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How To Disable Grub Menu at Boot Time in Ubuntu 20.04?

Ubuntu 10

In this tutorial, we will walk you through the process of disabling the GRUB menu at boot time in Ubuntu 20.04. The GRUB (GRand Unified Bootloader) menu can be useful when you need to select different operating systems or different versions of the kernel at boot time. However, if you’re using a single operating system, you might want to disable this feature to speed up the boot process.

Quick Answer

To disable the GRUB menu at boot time in Ubuntu 20.04, you can modify the GRUB configuration file by setting GRUB_TIMEOUT=0 or GRUB_TIMEOUT_STYLE=hidden. After saving the changes, update the GRUB configuration with the command sudo update-grub.

What is GRUB?

GRUB is a bootloader package developed to support multiple operating systems and allow the user to select among them during boot-up. It is the reference implementation of the Free Software Foundation’s Multiboot Specification, which provides a user the choice to boot one of multiple operating systems installed on a computer or select a specific kernel configuration available on a particular operating system’s partitions.

Accessing the GRUB Configuration File

To disable the GRUB menu at boot time, we need to edit the GRUB configuration file. Open your terminal and type the following command:

sudo nano /etc/default/grub

This command uses sudo to run the nano text editor with root permissions, allowing you to edit the /etc/default/grub file, which contains the GRUB configuration.

Modifying the GRUB Configuration

In the opened file, look for the line that reads GRUB_TIMEOUT. This line determines the amount of time (in seconds) that the GRUB menu will be displayed before the default entry is automatically booted. If you set this value to 0, the GRUB menu will not be displayed during boot.

Change the line to:

GRUB_TIMEOUT=0

If setting GRUB_TIMEOUT=0 does not work, you can try setting GRUB_TIMEOUT_STYLE=hidden. This option hides the GRUB menu but still allows it to be accessed by pressing the Esc key during boot. Add or modify the line to:

GRUB_TIMEOUT_STYLE=hidden

Saving Changes and Updating GRUB

After making the changes, save the file and exit the text editor. If you’re using nano, you can do this by pressing Ctrl+X, then Y to confirm that you want to save the changes, and then Enter to confirm the file name.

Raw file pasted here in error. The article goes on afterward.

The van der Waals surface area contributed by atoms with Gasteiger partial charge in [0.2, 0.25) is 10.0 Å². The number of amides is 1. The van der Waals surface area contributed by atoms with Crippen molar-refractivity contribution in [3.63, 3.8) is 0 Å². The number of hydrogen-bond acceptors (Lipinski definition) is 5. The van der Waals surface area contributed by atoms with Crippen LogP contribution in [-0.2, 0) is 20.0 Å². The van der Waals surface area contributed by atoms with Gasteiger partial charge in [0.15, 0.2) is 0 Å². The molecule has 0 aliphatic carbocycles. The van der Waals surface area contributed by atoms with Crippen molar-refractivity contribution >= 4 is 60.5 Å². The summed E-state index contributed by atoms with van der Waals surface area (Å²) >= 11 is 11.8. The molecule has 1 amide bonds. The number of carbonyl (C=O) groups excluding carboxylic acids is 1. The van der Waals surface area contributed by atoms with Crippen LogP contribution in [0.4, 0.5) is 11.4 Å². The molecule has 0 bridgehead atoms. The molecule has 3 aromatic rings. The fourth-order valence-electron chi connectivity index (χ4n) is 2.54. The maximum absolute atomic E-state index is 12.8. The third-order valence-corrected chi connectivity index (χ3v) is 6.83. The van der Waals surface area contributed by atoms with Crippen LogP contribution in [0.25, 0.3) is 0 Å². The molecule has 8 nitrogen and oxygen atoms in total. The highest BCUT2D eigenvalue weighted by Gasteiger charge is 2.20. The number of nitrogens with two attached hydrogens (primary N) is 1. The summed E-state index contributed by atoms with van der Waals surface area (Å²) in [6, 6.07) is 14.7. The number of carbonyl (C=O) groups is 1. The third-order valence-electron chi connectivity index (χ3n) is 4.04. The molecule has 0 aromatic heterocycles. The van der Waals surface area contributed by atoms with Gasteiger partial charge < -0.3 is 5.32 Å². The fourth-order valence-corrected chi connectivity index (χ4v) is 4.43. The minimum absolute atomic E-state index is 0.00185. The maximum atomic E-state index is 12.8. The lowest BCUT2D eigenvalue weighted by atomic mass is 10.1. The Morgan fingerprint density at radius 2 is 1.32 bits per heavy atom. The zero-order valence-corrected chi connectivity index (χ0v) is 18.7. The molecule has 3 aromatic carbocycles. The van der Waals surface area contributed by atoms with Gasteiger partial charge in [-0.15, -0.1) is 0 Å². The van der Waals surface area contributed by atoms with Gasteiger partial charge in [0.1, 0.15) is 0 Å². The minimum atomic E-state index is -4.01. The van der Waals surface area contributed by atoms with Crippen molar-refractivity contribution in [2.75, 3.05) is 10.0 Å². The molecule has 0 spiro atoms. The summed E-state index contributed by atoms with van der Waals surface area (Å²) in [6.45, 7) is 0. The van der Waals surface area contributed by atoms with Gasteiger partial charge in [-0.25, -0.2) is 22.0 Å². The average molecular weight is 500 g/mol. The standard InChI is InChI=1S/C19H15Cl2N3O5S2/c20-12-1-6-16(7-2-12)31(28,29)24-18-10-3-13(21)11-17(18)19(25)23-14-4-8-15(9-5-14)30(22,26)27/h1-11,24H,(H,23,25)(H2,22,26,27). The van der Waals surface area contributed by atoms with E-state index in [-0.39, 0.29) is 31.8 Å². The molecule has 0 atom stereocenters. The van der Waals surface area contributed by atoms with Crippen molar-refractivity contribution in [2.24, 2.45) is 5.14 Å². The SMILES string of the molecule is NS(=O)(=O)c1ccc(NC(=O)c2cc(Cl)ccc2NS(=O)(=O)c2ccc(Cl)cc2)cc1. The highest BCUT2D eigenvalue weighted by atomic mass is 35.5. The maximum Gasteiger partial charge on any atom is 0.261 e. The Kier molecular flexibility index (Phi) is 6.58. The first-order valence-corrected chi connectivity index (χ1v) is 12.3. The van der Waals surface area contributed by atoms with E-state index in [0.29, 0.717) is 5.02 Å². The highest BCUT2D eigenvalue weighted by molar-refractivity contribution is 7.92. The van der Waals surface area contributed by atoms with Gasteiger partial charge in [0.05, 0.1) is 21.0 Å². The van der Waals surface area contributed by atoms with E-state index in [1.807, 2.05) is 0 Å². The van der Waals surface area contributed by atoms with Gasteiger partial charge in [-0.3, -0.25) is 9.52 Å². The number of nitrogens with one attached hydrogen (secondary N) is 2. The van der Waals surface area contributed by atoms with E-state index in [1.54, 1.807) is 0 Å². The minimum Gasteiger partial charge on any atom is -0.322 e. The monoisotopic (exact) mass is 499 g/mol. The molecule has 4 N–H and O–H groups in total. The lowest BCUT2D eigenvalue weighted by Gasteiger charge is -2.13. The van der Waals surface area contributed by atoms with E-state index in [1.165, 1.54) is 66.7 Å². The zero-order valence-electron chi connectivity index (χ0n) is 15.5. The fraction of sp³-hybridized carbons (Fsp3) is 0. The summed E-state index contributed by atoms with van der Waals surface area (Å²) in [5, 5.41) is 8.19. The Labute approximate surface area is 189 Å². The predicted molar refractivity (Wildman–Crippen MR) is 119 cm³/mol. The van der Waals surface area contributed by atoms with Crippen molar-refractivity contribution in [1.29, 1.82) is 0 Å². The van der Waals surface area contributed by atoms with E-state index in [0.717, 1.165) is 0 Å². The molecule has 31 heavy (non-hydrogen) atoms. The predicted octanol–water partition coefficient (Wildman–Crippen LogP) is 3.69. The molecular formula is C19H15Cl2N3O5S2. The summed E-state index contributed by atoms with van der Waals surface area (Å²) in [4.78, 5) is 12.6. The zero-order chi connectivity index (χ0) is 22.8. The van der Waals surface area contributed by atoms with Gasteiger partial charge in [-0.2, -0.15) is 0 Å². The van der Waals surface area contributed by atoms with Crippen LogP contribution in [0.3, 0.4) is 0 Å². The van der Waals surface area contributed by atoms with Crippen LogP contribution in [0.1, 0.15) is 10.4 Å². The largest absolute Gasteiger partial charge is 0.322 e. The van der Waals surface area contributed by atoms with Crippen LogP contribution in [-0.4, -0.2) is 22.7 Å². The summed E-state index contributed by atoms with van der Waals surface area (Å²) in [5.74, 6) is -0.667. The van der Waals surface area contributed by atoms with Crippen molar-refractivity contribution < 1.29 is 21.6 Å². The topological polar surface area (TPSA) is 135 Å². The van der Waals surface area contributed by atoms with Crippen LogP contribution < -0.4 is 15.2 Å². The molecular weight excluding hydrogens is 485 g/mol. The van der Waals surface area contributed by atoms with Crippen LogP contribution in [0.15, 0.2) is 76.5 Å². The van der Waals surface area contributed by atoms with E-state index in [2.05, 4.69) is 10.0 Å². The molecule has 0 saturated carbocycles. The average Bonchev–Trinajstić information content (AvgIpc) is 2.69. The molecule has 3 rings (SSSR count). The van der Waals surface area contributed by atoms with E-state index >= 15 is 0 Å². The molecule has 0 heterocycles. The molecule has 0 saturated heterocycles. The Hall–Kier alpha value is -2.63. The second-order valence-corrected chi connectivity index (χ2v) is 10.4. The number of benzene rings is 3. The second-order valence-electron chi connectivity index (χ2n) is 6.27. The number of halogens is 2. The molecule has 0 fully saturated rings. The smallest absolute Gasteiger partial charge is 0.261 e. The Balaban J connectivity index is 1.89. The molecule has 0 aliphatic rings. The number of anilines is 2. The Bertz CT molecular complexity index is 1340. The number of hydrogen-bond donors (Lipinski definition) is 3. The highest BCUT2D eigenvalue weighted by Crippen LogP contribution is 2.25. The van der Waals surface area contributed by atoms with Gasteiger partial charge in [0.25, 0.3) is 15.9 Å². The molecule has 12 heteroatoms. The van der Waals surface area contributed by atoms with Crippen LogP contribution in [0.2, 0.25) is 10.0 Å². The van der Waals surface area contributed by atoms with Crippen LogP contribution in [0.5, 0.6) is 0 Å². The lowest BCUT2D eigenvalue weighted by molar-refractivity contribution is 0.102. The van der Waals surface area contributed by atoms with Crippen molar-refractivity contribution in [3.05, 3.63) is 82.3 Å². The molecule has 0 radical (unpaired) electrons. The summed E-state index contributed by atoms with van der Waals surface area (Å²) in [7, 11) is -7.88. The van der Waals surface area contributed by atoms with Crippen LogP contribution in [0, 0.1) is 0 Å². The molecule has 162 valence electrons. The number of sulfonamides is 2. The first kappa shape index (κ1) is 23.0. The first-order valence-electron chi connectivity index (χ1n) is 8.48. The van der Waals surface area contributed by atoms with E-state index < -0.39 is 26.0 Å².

Next, you need to update the GRUB configuration to apply the changes. Run the following command in the terminal:

sudo update-grub

This command generates a new GRUB configuration file based on the changes you made to the /etc/default/grub file.

Final Thoughts

By following these steps, you should have successfully disabled the GRUB menu at boot time in Ubuntu 20.04. Keep in mind that if you have a dual-boot setup with Windows or another Linux distribution, it’s important to ensure that the default operating system is set correctly in the GRUB configuration.

Remember, changes to the GRUB configuration should be made with care. Incorrect settings can prevent your system from booting correctly. Always double-check your changes and make sure you have a recovery option available if something goes wrong.

How can I access the GRUB configuration file in Ubuntu 20.04?

To access the GRUB configuration file, open your terminal and type sudo nano /etc/default/grub. This command will open the file in the nano text editor with root permissions.

How do I disable the GRUB menu at boot time?

To disable the GRUB menu at boot time, you need to modify the GRUB_TIMEOUT line in the /etc/default/grub file. Set GRUB_TIMEOUT=0 to completely hide the menu or set GRUB_TIMEOUT_STYLE=hidden to hide the menu but still allow access by pressing the Esc key during boot.

How do I save changes made to the GRUB configuration file?

To save changes made to the GRUB configuration file using the nano text editor, press Ctrl+X to exit, then press Y to confirm saving changes, and finally press Enter to confirm the file name.

How do I update the GRUB configuration after making changes?

To update the GRUB configuration after making changes to the /etc/default/grub file, run the command sudo update-grub in the terminal. This command generates a new GRUB configuration file based on the changes made.

Are there any precautions I should take when modifying the GRUB configuration?

Yes, it is important to double-check your changes and make sure you have a recovery option available in case something goes wrong. Incorrect settings in the GRUB configuration can prevent your system from booting correctly.

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